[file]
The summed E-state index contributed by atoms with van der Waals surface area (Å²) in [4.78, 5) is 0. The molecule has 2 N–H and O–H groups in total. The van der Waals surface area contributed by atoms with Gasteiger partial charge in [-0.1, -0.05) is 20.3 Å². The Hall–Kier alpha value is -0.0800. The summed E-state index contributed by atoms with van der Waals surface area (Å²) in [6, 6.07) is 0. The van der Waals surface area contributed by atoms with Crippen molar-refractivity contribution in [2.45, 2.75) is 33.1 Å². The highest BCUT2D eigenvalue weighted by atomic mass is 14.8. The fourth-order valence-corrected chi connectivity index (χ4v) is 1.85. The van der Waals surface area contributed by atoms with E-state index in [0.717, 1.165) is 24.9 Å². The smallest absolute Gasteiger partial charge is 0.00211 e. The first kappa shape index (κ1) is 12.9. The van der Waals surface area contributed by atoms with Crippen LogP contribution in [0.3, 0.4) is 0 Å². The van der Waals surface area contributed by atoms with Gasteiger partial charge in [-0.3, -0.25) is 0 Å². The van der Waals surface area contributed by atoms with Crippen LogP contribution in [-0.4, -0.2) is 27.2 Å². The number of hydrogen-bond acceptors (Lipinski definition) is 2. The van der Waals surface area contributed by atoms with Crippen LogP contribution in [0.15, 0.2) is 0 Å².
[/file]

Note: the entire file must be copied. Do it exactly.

The summed E-state index contributed by atoms with van der Waals surface area (Å²) in [4.78, 5) is 0. The molecule has 2 N–H and O–H groups in total. The van der Waals surface area contributed by atoms with Gasteiger partial charge in [-0.1, -0.05) is 20.3 Å². The Hall–Kier alpha value is -0.0800. The summed E-state index contributed by atoms with van der Waals surface area (Å²) in [6, 6.07) is 0. The van der Waals surface area contributed by atoms with Crippen molar-refractivity contribution in [2.45, 2.75) is 33.1 Å². The highest BCUT2D eigenvalue weighted by atomic mass is 14.8. The fourth-order valence-corrected chi connectivity index (χ4v) is 1.85. The van der Waals surface area contributed by atoms with E-state index in [0.717, 1.165) is 24.9 Å². The smallest absolute Gasteiger partial charge is 0.00211 e. The first kappa shape index (κ1) is 12.9. The van der Waals surface area contributed by atoms with Crippen LogP contribution in [0.3, 0.4) is 0 Å². The van der Waals surface area contributed by atoms with Gasteiger partial charge in [-0.3, -0.25) is 0 Å². The van der Waals surface area contributed by atoms with Crippen LogP contribution in [-0.4, -0.2) is 27.2 Å². The number of hydrogen-bond acceptors (Lipinski definition) is 2. The van der Waals surface area contributed by atoms with Crippen LogP contribution in [0.15, 0.2) is 0 Å².